Over the course of the 19th and 20th centuries, this complex underwent numerous changes and expansions. However, the decision to house the Madeira Legislative Assembly in this building was not made until 1982. The original Manueline core of the structure was meticulously restored and adapted to meet the new requirements.
Location: Alfândega do Funchal, Avenida Do Mar, Funchal, Madeira, Portugal
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Christopher Columbus Square & A Cidade do Açúcar Museum
Turn left at the Capela de Santo António da Mouraria down R. da Alfândega. The Capela de Santo António da Mouraria is a simple, charming chapel, which has a collection of restored 17th- and 18th-century canvases, and statues carved from wood and made of ceramics inside. At the end of R. da Alfândega you come to Praco do Colombo. The Museu a Cidade do Açúcar is the yellow building on the north side of the square.
The Museu a Cidade do Açúcar in Funchal is dedicated to delving into the history of Madeira, particularly its significant sugarcane industry.
The museum is situated at the former residence of a prosperous Flemish sugar merchant named Jenin Esmenaut (known as João Esmeraldo in Portuguese), who settled in Madeira via Lisbon in the late 15th century. Esmeraldo constructed the house in 1495, and it is believed that Christopher Columbus, who was also involved in the sugar trade on Porto Santo, may have been a guest here at various times, first in 1478 and later in 1498.
In 1989, archaeological excavations were conducted in and around what would become Praça de Colombo, revealing the foundations of João Esmeraldo’s properties, which had been demolished in 1876 and were then serving as warehouses. Many of the artefacts uncovered during these excavations, by a team from mainland Portugal, are now on display at the museum.
The museum opened its doors to the public in 1996, providing valuable insights into Madeira’s rich history, particularly its association with the sugarcane industry.
Location: Museu A Cidade do Açúcar, Praça De Colombo, Funchal, Portugal | Hours: Monday to Friday 9:00 -17:30 | Price: Free entry | Website
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Largo dos Varadouros
Head for the bottom right of the square where yo come to a smaller square with the old city gate.
This city gate is a faithful reconstruction of the original entranceway from 1690 that once marked the entrance to the walled city. It is worth noting the presence of the original crown and coat of arms situated at the apex of the archway. This gate was one of five entrances that encircled the city.
Location: Largo dos Varadouros, Funchal, Portugal
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Mercado dos Lavradores
Walk past the Varadouros Old Gate and turn left into R. Da Praia, after the road turns to the left take the first right you can. On your left-hand side, you’ll notice the Praça da Autonomia roundabout, featuring the Autonomy Monument at its center. This monument commemorates Madeira’s attainment of self-governing status following the 1974 Carnation Revolution. It depicts a woman breaking free with great determination from her confinement within a block of bronze. As you cross the river you will see the remains of the old city walls on your right.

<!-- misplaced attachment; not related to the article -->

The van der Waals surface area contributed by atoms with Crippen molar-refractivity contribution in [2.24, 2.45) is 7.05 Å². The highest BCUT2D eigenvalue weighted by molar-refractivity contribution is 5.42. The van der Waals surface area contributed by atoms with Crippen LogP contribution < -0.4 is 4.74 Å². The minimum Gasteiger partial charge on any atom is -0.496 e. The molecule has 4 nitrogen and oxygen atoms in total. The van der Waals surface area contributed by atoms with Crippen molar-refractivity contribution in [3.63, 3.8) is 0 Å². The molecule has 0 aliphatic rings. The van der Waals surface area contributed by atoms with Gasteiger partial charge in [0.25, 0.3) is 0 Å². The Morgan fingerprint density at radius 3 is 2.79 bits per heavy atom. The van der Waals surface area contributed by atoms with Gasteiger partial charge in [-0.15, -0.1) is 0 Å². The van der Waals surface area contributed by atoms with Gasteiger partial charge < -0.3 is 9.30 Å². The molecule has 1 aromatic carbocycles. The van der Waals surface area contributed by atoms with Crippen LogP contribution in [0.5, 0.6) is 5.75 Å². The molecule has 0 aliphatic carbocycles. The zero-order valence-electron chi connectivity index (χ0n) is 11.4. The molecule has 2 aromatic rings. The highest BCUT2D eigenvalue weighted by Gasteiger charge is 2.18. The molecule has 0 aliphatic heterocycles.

Turn left up Rua Do Visconde De Anadia and walk along the river until you can cross over to the Mercado dos Lavradores.
Located in the historic Santa Maria district at the heart of Funchal, the Farmers’ Market stands as one of the iconic attractions that Madeira’s capital proudly offers to its visitors, as well as the local community. Here, a captivating fusion of colors, scents, and time-honoured traditions comes together to captivate and please all those who venture inside.
Constructed during the 1930s based on the design by Edmundo Tavares (1892-1983), the market embodies a graceful blend of ‘art deco’ and modernism. Within its walls, you’ll discover the freshest and finest exotic fruits, vegetables, and flowers that the lush “Garden of the Atlantic” – a moniker often used to describe the beautiful island of Madeira – has to offer.
The market encompasses a covered area with two levels. The ground floor hosts stalls featuring fish and meat, while upstairs, the space is brimming with tropical fruits, vegetables, and a diverse array of spices, infusing the air with new and enticing aromas.
Adorning both the main entrance and the interior are several tile panels, crafted by the once-renowned but now defunct Fábrica de Loiça de Sacavém (cookware factory) in Lisbon.
Adding to the market’s charm is the enduring presence of tradition and folklore. Many of the vendors can be seen dressed in the vibrant and cheerful traditional Madeiran attire, a sight that adds to the market’s unique appeal.
Location: Mercado dos Lavradores, Mercado dos Lavradores, Funchal, Portugal | Hours: Monday to Thursday: 07:00 - 19:00 | Friday: 07:00 - 20:00 | Saturday: 07:00 - 14:00 | Closed: Sunday | Website
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Corpo Santo Chapel
Leave the market at the same entrance that you entered turning to the left, with the river on your right. Take the second left into Rua de Santa Maria. You are now in the Zona Velha historic area with narrow cobbled streets lined with restaurant & bars, plus old merchant houses. When you come to the end of Rua de Santa Maria turn left and a quick right onto Largo do Corpo Santo.
The original chapel, initially constructed by local fishermen in devotion to their patron saint, São Pedro Gonçalves Telmo, towards the end of the 15th century, retains only its Gothic portal as a remnant. This intricately carved work is believed to date back to the late 16th century and stands as one of the most remarkable examples of this craft on the island. The fundamental Gothic architectural elements of the chapel have been preserved through various renovation projects.